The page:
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Immigrants in the U.S. labor market


  • Orrenius, Pia M.

    () (Federal Reserve Bank of Dallas)

  • Zavodny, Madeline

    (Agnes Scott College)


Immigrants supply skills that are in relatively short supply in the U.S. labor market and account for almost half of labor force growth since the mid-1990s. Migrant inflows have been concentrated at the low and high ends of the skill distribution. Large-scale unauthorized immigration has fueled growth of the low-skill labor force, which has had modest adverse fiscal and labor market effects on taxpayers and U.S.-born workers. High-skilled immigration has been beneficial in most every way, fueling innovation and spurring entrepreneurship in the high tech sector. Highly skilled immigrants have had a positive fiscal impact, contributing more in tax payments than they use in public services. Immigration reform appears to be on the horizon, and policies such as a legalization initiative, a guest-worker program and more permanent visas for high-skilled workers would likely be an improvement over the status quo.

Suggested Citation

  • Orrenius, Pia M. & Zavodny, Madeline, 2013. "Immigrants in the U.S. labor market," Working Papers 1306, Federal Reserve Bank of Dallas.
  • Handle: RePEc:fip:feddwp:1306 DOI: 10.24149/wp1306 Note: Published as: Orrenius, Pia M. and Madeline Zavodny (2014), "Immigrants in the U.S. Labor Market," in Undecided Nation: Political Gridlock and the Immigration Crisis, ed. Tony Payan and Erika de la Garza (Switzerland: Springer), 189-207.

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    References listed on IDEAS

    1. Orrenius, Pia M. & Zavodny, Madeline, 2007. "Does immigration affect wages? A look at occupation-level evidence," Labour Economics, Elsevier, vol. 14(5), pages 757-773, October.
    2. George J. Borjas, 1995. "The Economic Benefits from Immigration," Journal of Economic Perspectives, American Economic Association, vol. 9(2), pages 3-22, Spring.
    3. Jennifer Hunt, 2011. "Which Immigrants Are Most Innovative and Entrepreneurial? Distinctions by Entry Visa," Journal of Labor Economics, University of Chicago Press, vol. 29(3), pages 417-457.
    4. Guillermina Jasso & Douglas Massey & Mark Rosenzweig & James Smith, 2000. "The new immigrant survey pilot (NIS-P): Overview and new findings about U.S. Legal immigrants at admission," Demography, Springer;Population Association of America (PAA), vol. 37(1), pages 127-138, February.
    5. Brian C. Cadena, 2013. "Native Competition and Low-Skilled Immigrant Inflows," Journal of Human Resources, University of Wisconsin Press, vol. 48(4), pages 910-944.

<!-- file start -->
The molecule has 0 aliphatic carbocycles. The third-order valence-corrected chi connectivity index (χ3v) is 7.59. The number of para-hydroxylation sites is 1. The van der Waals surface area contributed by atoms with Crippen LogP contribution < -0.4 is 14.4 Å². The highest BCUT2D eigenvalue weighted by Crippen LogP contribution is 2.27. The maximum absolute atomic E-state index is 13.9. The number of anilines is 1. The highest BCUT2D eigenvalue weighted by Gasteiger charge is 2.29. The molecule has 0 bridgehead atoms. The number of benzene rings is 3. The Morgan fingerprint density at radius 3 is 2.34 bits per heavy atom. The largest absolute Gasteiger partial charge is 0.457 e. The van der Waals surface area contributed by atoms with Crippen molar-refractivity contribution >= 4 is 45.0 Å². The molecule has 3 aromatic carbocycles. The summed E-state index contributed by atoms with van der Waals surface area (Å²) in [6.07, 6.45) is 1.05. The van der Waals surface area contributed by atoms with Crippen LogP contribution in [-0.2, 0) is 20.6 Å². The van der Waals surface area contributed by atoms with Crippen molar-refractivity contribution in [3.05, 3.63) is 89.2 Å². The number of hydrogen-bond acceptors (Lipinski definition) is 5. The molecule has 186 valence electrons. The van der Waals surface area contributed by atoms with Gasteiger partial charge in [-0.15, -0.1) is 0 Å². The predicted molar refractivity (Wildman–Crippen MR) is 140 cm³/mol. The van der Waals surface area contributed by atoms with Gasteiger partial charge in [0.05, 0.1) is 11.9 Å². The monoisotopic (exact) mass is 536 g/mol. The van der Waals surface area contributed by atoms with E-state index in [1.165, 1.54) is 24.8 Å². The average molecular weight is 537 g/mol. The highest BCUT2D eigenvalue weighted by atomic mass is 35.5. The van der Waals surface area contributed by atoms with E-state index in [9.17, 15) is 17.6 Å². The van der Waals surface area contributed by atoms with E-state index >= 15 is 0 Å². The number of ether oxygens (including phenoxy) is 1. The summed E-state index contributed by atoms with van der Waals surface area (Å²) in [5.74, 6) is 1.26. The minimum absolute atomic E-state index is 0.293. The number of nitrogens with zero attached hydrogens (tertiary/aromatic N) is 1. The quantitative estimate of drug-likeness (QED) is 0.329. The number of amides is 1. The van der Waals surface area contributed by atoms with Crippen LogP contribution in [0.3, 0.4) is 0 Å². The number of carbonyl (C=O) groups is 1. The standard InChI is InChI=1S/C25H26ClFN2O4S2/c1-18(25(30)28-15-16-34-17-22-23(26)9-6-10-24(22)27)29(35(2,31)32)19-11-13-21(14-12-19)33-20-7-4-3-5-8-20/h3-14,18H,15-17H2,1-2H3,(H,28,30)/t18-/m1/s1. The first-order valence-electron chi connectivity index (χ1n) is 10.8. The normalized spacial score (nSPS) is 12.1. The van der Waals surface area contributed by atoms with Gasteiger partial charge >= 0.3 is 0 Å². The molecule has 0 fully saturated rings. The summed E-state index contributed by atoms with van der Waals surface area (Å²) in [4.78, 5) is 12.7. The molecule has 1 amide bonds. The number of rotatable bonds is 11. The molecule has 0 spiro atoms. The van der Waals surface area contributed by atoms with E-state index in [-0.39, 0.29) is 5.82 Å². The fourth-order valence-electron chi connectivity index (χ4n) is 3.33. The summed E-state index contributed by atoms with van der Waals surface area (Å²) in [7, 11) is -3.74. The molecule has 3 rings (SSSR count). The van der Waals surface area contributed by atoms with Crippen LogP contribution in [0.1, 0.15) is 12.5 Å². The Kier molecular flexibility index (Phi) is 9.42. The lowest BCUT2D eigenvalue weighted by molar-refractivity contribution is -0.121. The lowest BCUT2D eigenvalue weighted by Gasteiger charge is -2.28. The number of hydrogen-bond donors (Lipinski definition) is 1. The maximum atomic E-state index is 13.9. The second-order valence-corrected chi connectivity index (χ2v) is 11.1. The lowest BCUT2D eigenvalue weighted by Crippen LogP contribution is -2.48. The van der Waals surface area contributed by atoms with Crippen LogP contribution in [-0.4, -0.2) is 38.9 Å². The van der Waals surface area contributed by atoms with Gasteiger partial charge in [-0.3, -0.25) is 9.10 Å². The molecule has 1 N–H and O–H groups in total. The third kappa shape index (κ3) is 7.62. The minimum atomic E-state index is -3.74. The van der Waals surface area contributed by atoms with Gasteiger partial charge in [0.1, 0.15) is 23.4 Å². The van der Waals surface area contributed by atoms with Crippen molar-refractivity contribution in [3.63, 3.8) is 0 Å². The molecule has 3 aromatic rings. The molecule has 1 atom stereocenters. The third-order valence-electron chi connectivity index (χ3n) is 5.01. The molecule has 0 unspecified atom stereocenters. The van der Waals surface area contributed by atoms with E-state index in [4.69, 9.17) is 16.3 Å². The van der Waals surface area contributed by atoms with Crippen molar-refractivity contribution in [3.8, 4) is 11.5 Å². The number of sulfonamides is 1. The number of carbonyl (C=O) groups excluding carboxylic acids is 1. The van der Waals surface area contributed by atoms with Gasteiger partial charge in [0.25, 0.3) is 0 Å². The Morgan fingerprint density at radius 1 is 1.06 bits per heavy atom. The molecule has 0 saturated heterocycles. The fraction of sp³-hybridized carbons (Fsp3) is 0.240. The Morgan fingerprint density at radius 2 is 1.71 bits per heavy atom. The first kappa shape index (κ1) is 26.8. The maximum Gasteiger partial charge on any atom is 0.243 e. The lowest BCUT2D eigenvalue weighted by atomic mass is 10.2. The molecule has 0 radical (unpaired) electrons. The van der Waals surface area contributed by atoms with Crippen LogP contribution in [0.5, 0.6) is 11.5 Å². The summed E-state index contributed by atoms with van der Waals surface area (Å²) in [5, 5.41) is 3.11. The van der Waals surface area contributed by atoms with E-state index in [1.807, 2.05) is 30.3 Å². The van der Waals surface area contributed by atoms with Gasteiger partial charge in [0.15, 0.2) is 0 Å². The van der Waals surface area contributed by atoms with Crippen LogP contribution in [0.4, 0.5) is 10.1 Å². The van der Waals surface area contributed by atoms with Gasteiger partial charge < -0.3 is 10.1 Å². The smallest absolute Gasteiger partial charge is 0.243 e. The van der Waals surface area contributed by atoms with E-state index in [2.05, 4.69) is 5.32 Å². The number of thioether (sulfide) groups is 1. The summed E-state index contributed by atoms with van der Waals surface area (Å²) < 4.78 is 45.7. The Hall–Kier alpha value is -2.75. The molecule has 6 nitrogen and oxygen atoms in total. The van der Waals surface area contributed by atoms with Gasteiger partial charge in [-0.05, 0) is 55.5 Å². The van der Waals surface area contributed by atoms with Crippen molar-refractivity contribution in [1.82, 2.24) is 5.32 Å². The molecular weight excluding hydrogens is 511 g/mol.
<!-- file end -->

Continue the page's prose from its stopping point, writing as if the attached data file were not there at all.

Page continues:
6. Ying Pan, 2011. "Gains from Legality´╝Ü Parents Immigration Status and Children's Scholastic Achievement," Departmental Working Papers 2011-05, Department of Economics, Louisiana State University.
    7. David Card & John E. DiNardo, 2002. "Skill-Biased Technological Change and Rising Wage Inequality: Some Problems and Puzzles," Journal of Labor Economics, University of Chicago Press, vol. 20(4), pages 733-783, October.
    8. William R. Kerr & William F. Lincoln, 2010. "The Supply Side of Innovation: H-1B Visa Reforms and U.S. Ethnic Invention," Journal of Labor Economics, University of Chicago Press, vol. 28(3), pages 473-508, July.
    9. Gianmarco I. P. Ottaviano & Giovanni Peri, 2016. "Rethinking The Effect Of Immigration On Wages," World Scientific Book Chapters,in: The Economics of International Migration, chapter 2, pages 35-80 World Scientific Publishing Co. Pte. Ltd..
    10. Pia Orrenius & Madeline Zavodny, 2010. "From brawn to brains: how immigration works for America," Annual Report, Federal Reserve Bank of Dallas.
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    Cited by:

    1. Skoufias, Emmanuel & Lunde, Trine & Patrinos, Harry Anthony, 2009. "Social networks among indigenous peoples in Mexico," Policy Research Working Paper Series 4949, The World Bank.
    2. John Bound & Murat Demirci & Gaurav Khanna & Sarah Turner, 2015. "Finishing Degrees and Finding Jobs: US Higher Education and the Flow of Foreign IT Workers," Innovation Policy and the Economy, University of Chicago Press, vol. 15(1), pages 27-72.

    More about this item


    Immigration; labor force; immigration policy;

    JEL classification:

    • J15 - Labor and Demographic Economics - - Demographic Economics - - - Economics of Minorities, Races, Indigenous Peoples, and Immigrants; Non-labor Discrimination
    • J18 - Labor and Demographic Economics - - Demographic Economics - - - Public Policy
    • K37 - Law and Economics - - Other Substantive Areas of Law - - - Immigration Law

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